How to access installed scripts on Windows?

Paul Moore p.f.moore at
Mon Mar 6 05:29:45 EST 2017

On Sunday, 5 March 2017 22:26:17 UTC, eryk sun  wrote:
> On Sun, Mar 5, 2017 at 2:35 AM, ddbug <pavel.aronsky at> wrote:
> >
> >> You can also develop using venv virtual environments. You can symlink
> >> or shell-shortcut to the activation script of a virtual environment.
> >
> > Interesting idea. But I have not seen any installers or guidance how to deploy something packaged
> > as a venv to users. Can you share any pointers please?
> Are we talking about scripts for programmers to work with libraries
> that you publish (e.g. a command-line tool like cythonize), or
> applications for end users and IT staff? Virtual environments are
> primarily a solution for developers. For deployment to end users, take
> a look at what Paul Moore is doing with pylaunch and the embedded
> Python distribution:

To clarify the situation, the "entry point" facility is basically designed to provide a command line interface to a Python module you are distributing. The target audience is therefore people who are using Python as a language, and so are (somewhat) familiar with setting up PATH, maybe even using virtualenvs, etc. That's not always how entry points are used in practice, because a lot of the alternatives for other use cases are not well known and/or limited. So entry points get used for situations where they aren't always ideal for the target audience.

If you're looking to deploy an application written in Python to users who don't really care about the implementation language, and just want to use the application, then entry points may not be the best option for you.

If you can rely on your users having Python installed and set up correctly (as an analogy, when distributing a Java program, users need to have a Java runtime installed) and you don't use any C extensions, then a zipapp (see may be enough for you - Python 3.6 registers the ".pyz" and ".pyzw" extensions for zipapps, so they should be runnable via double click without much difficulty. In a similar manner, but with a little more effort, you can deploy your application as a runnable directory, which supports C extensions, but may need a launcher script to work easily.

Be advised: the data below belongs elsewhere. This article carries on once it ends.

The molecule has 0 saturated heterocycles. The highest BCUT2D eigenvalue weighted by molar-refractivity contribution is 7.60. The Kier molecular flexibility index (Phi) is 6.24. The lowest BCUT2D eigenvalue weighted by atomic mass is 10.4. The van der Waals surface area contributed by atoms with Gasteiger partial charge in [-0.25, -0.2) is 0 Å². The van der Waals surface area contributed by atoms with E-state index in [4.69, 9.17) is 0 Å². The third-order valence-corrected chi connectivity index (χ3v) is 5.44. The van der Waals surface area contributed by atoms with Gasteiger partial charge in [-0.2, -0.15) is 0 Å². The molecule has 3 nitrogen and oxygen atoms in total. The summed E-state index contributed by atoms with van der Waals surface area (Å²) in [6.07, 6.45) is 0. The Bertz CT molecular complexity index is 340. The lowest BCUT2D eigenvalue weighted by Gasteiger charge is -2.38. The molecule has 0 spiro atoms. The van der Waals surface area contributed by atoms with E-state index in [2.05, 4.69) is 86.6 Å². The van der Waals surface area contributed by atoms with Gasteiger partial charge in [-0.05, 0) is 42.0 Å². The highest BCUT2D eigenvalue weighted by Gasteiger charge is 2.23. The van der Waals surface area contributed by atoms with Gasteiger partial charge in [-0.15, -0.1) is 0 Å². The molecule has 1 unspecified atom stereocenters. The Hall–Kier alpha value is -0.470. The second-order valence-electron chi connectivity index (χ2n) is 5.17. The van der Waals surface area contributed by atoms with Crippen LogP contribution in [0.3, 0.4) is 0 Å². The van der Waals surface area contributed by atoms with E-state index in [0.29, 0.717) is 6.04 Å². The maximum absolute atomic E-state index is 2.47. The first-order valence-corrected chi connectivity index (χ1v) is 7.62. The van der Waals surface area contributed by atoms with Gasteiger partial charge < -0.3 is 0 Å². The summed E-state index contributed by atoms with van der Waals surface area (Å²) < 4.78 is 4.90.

If you want to bundle Python with your application, so that it looks basically like a "native" executable, then py2exe and cx_Freeze are two projects that do this and have been round for quite some time. They may suit your needs better.

My pylaunch project (that Eryk linked to) is a prototype approach that is intended for distributors that want more control over the build process, which provides a flexible set of tools for people to build applications using the (somewhat smaller, and completely self-contained) embeddable distribution that became available with recent Python 3.x builds. It's targeted at the soon-to-be-released Python 3.6.1 and later (there's a minor issue with 3.6.0 that makes putting the embedded distribution in a subdirectory a little fiddly). If you're interested in building your own custom solution, it's probably something you should look at, but it's definitely not a finished product yet.

Hope this helps,

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